to make into earings. There was also a lot of blue tyedye clothing ... añil, or indigo, is a plant that grows in the area and its green leaves when mixed with water produce blue dye, so I got a cute little dress for Hannah´s Lily, the first shopping I´ve really done on the trip, knowing I have to carry the weight of anything I buy is the best shopping detterrent! One of the big events of the day for El Salvadoraneans was the football match between Barelona and Real Madrid, which I heard was 2 -0 to Barcelona from one of the blokes in this crowd spilling out into the street in Juayúa. In the morning the family I met while drawing their coca-cola draped licuado stall (for Coca-Cola Syndrome postcard no.3 El Salvador) were all decked out in Barcelona shirts too. I love that when I start drawing people become interested, 10 year old Barcelona shirted Marcelo was the first to start looking over my shoulder and when I gave him the rest of my sketchbook to look at him and a couple of friends spent ages pouring over it. I am amazed time and again by the patience of Central Americans, he sat for the whole hour or so it took me to draw until our bus turned up. His older siter Rosa also came by, and Rafael who had sat still staring into space long enough for me to get him in the drawing seemed pretty chuffed with it. I´ve rapidlybeen getting over my shyness of someone watching me drawsince being in Central America, and happily so because it´s such a lovely way to meet people here, and its one of those things that spans all language barriers, I´m really lucky to be able to draw and enjoy it, am really grateful to have that skill.
Finishing the drawing off on the bus got some more little kids and the vendors interested... I find the buses fascinating here, the same old yellow US school buses as in Nicaragua (although you also see more white and green painted ones here too), they are a hub for street vendors who come through in droves selling anything and everything, endless sweets, gum and baked goods, juices underwear, and all sorts of medicineswhich from the vendor´s spiel sound like the cure every possible complaint from stress to pain to flu. I also just love the local markets, busy, noisy and dirty too, especially at the end of the day, but so full of life and colour, and again it is just fascinating seeing all the things on sale and watching the vendors go by with handfulls of live crabs, or drapped in belts or chains or watches, or with huge wicker baskets of produce balanced atop their heads!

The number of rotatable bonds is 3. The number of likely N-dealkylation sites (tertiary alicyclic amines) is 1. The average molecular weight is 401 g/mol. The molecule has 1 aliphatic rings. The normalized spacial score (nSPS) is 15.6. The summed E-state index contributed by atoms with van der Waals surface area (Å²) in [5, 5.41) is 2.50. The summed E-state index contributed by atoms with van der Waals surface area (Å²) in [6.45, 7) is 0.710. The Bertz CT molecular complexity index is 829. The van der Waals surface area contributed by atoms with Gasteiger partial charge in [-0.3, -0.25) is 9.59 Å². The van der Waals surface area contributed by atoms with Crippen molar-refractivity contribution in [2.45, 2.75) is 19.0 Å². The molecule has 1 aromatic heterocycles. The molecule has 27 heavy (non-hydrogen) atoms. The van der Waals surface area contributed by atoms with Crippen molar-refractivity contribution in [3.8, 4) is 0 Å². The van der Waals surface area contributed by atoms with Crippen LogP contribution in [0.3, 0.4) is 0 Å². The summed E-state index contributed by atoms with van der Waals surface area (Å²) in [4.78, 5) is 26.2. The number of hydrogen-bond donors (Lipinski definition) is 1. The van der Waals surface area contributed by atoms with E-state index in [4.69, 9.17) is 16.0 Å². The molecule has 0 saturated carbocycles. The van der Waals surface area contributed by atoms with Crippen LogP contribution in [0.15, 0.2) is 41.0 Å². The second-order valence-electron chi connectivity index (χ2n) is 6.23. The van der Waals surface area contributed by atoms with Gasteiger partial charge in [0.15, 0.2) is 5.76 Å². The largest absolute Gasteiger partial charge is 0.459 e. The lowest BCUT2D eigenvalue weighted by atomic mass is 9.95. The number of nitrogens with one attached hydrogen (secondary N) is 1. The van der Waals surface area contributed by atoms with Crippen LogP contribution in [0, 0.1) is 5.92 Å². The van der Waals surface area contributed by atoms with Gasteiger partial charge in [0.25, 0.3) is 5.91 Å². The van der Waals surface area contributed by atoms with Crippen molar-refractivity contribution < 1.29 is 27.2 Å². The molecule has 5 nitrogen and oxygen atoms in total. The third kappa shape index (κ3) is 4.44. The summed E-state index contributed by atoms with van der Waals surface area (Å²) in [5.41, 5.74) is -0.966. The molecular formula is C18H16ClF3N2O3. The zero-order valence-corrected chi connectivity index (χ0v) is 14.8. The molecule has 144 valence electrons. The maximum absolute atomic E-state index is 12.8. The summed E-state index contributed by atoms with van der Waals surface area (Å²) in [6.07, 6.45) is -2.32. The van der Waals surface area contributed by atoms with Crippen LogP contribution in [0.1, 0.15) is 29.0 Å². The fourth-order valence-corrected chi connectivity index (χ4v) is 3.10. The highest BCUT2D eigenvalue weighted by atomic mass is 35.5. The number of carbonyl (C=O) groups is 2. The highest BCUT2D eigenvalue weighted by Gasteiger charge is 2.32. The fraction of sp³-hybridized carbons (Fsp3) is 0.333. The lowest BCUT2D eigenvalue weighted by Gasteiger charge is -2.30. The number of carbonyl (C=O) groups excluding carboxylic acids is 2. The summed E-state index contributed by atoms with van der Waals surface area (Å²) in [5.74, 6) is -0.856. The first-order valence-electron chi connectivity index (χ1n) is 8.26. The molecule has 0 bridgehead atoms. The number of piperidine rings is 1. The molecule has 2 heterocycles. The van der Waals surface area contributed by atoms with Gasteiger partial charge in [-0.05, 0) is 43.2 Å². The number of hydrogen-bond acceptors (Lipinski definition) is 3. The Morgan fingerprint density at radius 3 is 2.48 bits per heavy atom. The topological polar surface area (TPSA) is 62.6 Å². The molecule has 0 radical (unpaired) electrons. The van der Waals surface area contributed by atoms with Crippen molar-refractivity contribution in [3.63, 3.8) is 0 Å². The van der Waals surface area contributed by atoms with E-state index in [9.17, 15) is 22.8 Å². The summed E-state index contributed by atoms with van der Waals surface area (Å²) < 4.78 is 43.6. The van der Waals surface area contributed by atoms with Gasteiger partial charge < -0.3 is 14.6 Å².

Andrea and I actually ended up back in Juayúa yesterday (and seeing as I´m probably going through there again on my route this week it looks like it´ll be another of my three stop places) with a group of lads we met climbing Izalco. The idea was to go for the food market again but by the time we got there all the stalls were clearing up so we had some basic chicken sandwiches, not quite as exciting as the iguana I had heard you could try, but the company was great. They were a group of call centre workers, all from El Salvador and all spoke perfect English that they knew from living in various places in the States. That is another distinctive thing about El Salvador that had been obvious since first crossing the border, it is a lot more bilingual than Nicaragua, although perhaps the majority don´t speak English fluently they will shout hi and bye as often as the ádiós´I´d been used to, and then I´ve met so many individuals who are fluent, like Rodrigo and the drinkerteacher from the pool restraunt who´d lived in LA, even Carlos, as I only found out last night, speaks far better English than my Spanish and taught himself mainly from music, printing out lyrics and learning them by heart. For Rodrigo it is because he went to bilingual school, but for most it seems it is because they moved out of El Salvador with their parents during the war and were brought up in the US, or they moved away as young adults to work, like Geaorge the ex goth who also spent 8 years teaching English in the Czech republic. What is interesting is that the guys we´ve met have moved back here. Sometimes it is because they´ve been deported (the drinkerteacher), others are returning to get to know their country, like yesterday´s Carlos who had moved to the US as a child and returned a year ago and has ´proud to be Salvadoranean´tattoed on his forearms.